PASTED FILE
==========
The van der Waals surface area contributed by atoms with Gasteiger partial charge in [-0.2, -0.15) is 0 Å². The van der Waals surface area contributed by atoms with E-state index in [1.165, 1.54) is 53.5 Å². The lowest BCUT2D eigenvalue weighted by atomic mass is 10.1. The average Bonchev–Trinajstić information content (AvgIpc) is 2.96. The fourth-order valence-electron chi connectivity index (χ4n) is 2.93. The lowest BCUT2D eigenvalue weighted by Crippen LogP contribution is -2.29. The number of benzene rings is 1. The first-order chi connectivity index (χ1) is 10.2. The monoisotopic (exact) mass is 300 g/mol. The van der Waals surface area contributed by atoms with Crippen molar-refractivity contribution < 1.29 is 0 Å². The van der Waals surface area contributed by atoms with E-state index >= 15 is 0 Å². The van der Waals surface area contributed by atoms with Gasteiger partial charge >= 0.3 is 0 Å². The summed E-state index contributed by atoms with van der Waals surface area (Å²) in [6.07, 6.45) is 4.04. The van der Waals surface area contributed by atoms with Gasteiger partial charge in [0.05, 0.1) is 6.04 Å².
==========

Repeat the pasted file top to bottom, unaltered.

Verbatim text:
The van der Waals surface area contributed by atoms with Gasteiger partial charge in [-0.2, -0.15) is 0 Å². The van der Waals surface area contributed by atoms with E-state index in [1.165, 1.54) is 53.5 Å². The lowest BCUT2D eigenvalue weighted by atomic mass is 10.1. The average Bonchev–Trinajstić information content (AvgIpc) is 2.96. The fourth-order valence-electron chi connectivity index (χ4n) is 2.93. The lowest BCUT2D eigenvalue weighted by Crippen LogP contribution is -2.29. The number of benzene rings is 1. The first-order chi connectivity index (χ1) is 10.2. The monoisotopic (exact) mass is 300 g/mol. The van der Waals surface area contributed by atoms with Crippen molar-refractivity contribution < 1.29 is 0 Å². The van der Waals surface area contributed by atoms with E-state index >= 15 is 0 Å². The van der Waals surface area contributed by atoms with Gasteiger partial charge >= 0.3 is 0 Å². The summed E-state index contributed by atoms with van der Waals surface area (Å²) in [6.07, 6.45) is 4.04. The van der Waals surface area contributed by atoms with Gasteiger partial charge in [0.05, 0.1) is 6.04 Å².